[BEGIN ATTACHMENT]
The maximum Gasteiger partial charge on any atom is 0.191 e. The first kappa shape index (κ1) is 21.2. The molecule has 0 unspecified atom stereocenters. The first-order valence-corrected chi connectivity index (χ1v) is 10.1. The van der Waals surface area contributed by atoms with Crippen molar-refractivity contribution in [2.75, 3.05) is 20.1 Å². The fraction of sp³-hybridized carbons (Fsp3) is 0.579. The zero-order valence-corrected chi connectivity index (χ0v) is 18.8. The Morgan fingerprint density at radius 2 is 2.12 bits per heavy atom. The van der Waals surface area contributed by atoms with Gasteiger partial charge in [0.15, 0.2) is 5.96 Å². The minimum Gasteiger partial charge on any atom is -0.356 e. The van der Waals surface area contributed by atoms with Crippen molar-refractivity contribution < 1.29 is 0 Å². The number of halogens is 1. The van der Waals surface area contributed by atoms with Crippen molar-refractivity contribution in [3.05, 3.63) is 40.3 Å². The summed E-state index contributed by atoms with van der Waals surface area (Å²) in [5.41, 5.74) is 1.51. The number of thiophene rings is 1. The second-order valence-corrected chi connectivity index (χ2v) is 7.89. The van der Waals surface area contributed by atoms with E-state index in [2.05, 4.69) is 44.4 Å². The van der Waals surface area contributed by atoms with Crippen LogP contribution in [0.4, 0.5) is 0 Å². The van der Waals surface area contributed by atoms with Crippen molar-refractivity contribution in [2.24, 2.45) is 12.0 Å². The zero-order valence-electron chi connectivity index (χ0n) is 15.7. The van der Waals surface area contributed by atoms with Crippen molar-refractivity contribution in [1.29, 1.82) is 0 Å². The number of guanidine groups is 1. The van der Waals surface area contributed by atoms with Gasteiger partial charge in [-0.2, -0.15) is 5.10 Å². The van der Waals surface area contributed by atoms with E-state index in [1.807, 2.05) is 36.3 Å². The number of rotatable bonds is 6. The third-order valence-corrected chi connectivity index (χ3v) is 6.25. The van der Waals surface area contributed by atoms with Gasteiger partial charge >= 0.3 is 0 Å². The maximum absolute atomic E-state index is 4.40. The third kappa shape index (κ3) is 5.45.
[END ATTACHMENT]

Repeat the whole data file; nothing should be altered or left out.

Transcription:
The maximum Gasteiger partial charge on any atom is 0.191 e. The first kappa shape index (κ1) is 21.2. The molecule has 0 unspecified atom stereocenters. The first-order valence-corrected chi connectivity index (χ1v) is 10.1. The van der Waals surface area contributed by atoms with Crippen molar-refractivity contribution in [2.75, 3.05) is 20.1 Å². The fraction of sp³-hybridized carbons (Fsp3) is 0.579. The zero-order valence-corrected chi connectivity index (χ0v) is 18.8. The Morgan fingerprint density at radius 2 is 2.12 bits per heavy atom. The van der Waals surface area contributed by atoms with Gasteiger partial charge in [0.15, 0.2) is 5.96 Å². The minimum Gasteiger partial charge on any atom is -0.356 e. The van der Waals surface area contributed by atoms with Crippen molar-refractivity contribution < 1.29 is 0 Å². The number of halogens is 1. The van der Waals surface area contributed by atoms with Crippen molar-refractivity contribution in [3.05, 3.63) is 40.3 Å². The summed E-state index contributed by atoms with van der Waals surface area (Å²) in [5.41, 5.74) is 1.51. The number of thiophene rings is 1. The second-order valence-corrected chi connectivity index (χ2v) is 7.89. The van der Waals surface area contributed by atoms with E-state index in [2.05, 4.69) is 44.4 Å². The van der Waals surface area contributed by atoms with Crippen LogP contribution in [0.4, 0.5) is 0 Å². The van der Waals surface area contributed by atoms with Crippen molar-refractivity contribution in [2.24, 2.45) is 12.0 Å². The zero-order valence-electron chi connectivity index (χ0n) is 15.7. The van der Waals surface area contributed by atoms with Crippen molar-refractivity contribution in [1.29, 1.82) is 0 Å². The number of guanidine groups is 1. The van der Waals surface area contributed by atoms with Gasteiger partial charge in [-0.2, -0.15) is 5.10 Å². The van der Waals surface area contributed by atoms with E-state index in [1.807, 2.05) is 36.3 Å². The number of rotatable bonds is 6. The third-order valence-corrected chi connectivity index (χ3v) is 6.25. The van der Waals surface area contributed by atoms with Gasteiger partial charge >= 0.3 is 0 Å². The maximum absolute atomic E-state index is 4.40. The third kappa shape index (κ3) is 5.45.